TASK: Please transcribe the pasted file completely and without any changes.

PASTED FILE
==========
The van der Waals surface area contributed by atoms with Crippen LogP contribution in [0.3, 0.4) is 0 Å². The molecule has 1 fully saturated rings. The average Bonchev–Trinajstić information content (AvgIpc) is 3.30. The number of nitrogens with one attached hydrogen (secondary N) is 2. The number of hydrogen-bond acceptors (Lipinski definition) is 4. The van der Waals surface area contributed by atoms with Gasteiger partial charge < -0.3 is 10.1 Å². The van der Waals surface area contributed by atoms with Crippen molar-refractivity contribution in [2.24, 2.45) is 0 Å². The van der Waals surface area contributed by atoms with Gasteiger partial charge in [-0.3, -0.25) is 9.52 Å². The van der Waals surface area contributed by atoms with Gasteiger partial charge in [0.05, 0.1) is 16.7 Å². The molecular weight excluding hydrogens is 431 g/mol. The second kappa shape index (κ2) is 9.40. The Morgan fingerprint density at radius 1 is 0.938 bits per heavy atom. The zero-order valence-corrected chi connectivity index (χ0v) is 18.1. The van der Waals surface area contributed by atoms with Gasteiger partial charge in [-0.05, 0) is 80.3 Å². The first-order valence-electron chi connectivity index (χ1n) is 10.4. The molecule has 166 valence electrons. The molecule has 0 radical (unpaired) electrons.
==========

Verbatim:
The van der Waals surface area contributed by atoms with Crippen LogP contribution in [0.3, 0.4) is 0 Å². The molecule has 1 fully saturated rings. The average Bonchev–Trinajstić information content (AvgIpc) is 3.30. The number of nitrogens with one attached hydrogen (secondary N) is 2. The number of hydrogen-bond acceptors (Lipinski definition) is 4. The van der Waals surface area contributed by atoms with Gasteiger partial charge < -0.3 is 10.1 Å². The van der Waals surface area contributed by atoms with Crippen molar-refractivity contribution in [2.24, 2.45) is 0 Å². The van der Waals surface area contributed by atoms with Gasteiger partial charge in [-0.3, -0.25) is 9.52 Å². The van der Waals surface area contributed by atoms with Gasteiger partial charge in [0.05, 0.1) is 16.7 Å². The molecular weight excluding hydrogens is 431 g/mol. The second kappa shape index (κ2) is 9.40. The Morgan fingerprint density at radius 1 is 0.938 bits per heavy atom. The zero-order valence-corrected chi connectivity index (χ0v) is 18.1. The van der Waals surface area contributed by atoms with Gasteiger partial charge in [-0.05, 0) is 80.3 Å². The first-order valence-electron chi connectivity index (χ1n) is 10.4. The molecule has 166 valence electrons. The molecule has 0 radical (unpaired) electrons.